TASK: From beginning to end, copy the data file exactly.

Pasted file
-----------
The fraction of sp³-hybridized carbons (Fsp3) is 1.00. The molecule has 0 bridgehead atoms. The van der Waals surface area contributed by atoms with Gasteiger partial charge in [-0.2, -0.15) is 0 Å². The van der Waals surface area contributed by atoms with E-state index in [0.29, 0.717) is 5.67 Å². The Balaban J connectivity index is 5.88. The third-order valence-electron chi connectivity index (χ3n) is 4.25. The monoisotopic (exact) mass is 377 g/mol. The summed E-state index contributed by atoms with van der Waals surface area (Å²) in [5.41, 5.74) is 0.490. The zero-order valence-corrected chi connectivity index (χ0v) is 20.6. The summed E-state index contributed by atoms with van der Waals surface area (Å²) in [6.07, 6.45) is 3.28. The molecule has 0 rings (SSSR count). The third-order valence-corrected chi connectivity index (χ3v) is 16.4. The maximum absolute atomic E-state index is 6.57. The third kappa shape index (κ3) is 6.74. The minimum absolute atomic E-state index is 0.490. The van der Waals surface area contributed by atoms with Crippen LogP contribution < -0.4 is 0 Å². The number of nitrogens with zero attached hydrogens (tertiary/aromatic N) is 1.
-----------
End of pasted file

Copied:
The fraction of sp³-hybridized carbons (Fsp3) is 1.00. The molecule has 0 bridgehead atoms. The van der Waals surface area contributed by atoms with Gasteiger partial charge in [-0.2, -0.15) is 0 Å². The van der Waals surface area contributed by atoms with E-state index in [0.29, 0.717) is 5.67 Å². The Balaban J connectivity index is 5.88. The third-order valence-electron chi connectivity index (χ3n) is 4.25. The monoisotopic (exact) mass is 377 g/mol. The summed E-state index contributed by atoms with van der Waals surface area (Å²) in [5.41, 5.74) is 0.490. The zero-order valence-corrected chi connectivity index (χ0v) is 20.6. The summed E-state index contributed by atoms with van der Waals surface area (Å²) in [6.07, 6.45) is 3.28. The molecule has 0 rings (SSSR count). The third-order valence-corrected chi connectivity index (χ3v) is 16.4. The maximum absolute atomic E-state index is 6.57. The third kappa shape index (κ3) is 6.74. The minimum absolute atomic E-state index is 0.490. The van der Waals surface area contributed by atoms with Crippen LogP contribution < -0.4 is 0 Å². The number of nitrogens with zero attached hydrogens (tertiary/aromatic N) is 1.